Subtotal hysterectomy in modern gynecology: A decision analysis

J. R. Scott, H. T. Sharp, M. K. Dodson, P. A. Norton, H. R. Warner, H. T. Huddleston, M. K. Shepard

Research output: Contribution to journalArticle

53 Scopus citations


OBJECTIVE: Our purpose was to compare the risks and benefits of subtotal (supracervical) hysterectomy with those of total hysterectomy in women at low risk for cervical cancer. STUDY DESIGN: A decision analysis was performed. Baseline probabilities for operative and postoperative morbidity, mortality, and long-term quality of life were established for subtotal and total hysterectomy. RESULTS: Operative complication rates and ranges for total abdominal hysterectomy were infection 3.0% (3.0% to 20.0%), hemorrhage 2.0% (2.0% to 15.4%), and adjacent organ injury 1.0% (0.7% to 2.0%). Those for subtotal hysterectomy were infection 1.4% (1.0% to 5.0%), hemorrhage 2.0% (0.7% to 4.0%), and adjacent organ injury 0.7% (0.6% to 1.0%). Operative mortality, the risk for development of cervicovaginal cancer, and long-term adverse effects on sexual or vesicourethral function were low in both groups. CONCLUSIONS: Recently proposed benefits from subtotal hysterectomy are not well proven. Total hysterectomy remains the procedure of choice for most women.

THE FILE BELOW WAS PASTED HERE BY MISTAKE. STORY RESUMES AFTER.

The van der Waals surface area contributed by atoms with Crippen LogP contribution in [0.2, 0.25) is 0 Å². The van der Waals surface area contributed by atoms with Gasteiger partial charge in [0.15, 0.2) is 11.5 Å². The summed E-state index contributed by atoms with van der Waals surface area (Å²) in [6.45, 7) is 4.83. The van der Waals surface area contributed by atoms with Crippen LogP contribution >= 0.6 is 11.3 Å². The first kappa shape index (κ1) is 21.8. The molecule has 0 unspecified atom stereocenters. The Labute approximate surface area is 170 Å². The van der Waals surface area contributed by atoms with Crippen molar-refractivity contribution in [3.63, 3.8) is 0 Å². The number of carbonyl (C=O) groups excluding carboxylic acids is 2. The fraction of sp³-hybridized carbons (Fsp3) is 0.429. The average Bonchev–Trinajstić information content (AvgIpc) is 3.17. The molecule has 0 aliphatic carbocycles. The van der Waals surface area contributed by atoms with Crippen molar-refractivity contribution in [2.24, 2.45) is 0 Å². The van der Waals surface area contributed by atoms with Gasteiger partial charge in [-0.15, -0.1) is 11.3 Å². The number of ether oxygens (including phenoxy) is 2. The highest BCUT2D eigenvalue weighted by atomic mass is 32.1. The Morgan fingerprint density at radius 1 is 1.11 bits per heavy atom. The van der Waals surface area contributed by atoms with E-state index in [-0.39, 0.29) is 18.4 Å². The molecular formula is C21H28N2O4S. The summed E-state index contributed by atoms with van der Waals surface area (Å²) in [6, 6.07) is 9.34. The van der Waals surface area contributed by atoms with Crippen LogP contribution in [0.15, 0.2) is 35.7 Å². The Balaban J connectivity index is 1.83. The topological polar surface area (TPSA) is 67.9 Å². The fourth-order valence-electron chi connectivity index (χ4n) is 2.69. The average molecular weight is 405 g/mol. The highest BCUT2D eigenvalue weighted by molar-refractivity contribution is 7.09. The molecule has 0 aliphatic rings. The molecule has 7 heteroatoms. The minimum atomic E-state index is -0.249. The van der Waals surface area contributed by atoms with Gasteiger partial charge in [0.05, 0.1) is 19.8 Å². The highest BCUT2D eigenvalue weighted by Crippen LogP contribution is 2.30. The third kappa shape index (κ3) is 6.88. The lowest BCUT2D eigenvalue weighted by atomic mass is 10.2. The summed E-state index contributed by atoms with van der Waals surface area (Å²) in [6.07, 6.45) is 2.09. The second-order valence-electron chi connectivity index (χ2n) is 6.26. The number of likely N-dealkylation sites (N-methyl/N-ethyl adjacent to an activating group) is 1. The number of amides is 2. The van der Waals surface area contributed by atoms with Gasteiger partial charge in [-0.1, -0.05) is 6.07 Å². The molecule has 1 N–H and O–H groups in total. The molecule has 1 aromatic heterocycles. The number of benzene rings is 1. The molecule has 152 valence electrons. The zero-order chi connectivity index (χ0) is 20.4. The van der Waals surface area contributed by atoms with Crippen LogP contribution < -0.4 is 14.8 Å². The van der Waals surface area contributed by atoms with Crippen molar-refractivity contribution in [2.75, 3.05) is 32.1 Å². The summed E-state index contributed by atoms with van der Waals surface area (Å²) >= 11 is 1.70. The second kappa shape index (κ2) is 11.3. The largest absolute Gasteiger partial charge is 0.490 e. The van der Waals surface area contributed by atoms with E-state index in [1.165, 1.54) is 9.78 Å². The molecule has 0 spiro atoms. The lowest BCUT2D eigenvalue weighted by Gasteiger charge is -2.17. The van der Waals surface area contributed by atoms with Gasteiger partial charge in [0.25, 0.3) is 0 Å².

Original languageEnglish (US)
Pages (from-to)1186-1192
Number of pages7
JournalAmerican Journal of Obstetrics and Gynecology
Issue number6
StatePublished - Jan 1 1997
Externally publishedYes


  • Decision analysis
  • Subtotal hysterectomy

ASJC Scopus subject areas

  • Obstetrics and Gynecology

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    Scott, J. R., Sharp, H. T., Dodson, M. K., Norton, P. A., Warner, H. R., Huddleston, H. T., & Shepard, M. K. (1997). Subtotal hysterectomy in modern gynecology: A decision analysis. American Journal of Obstetrics and Gynecology, 176(6), 1186-1192.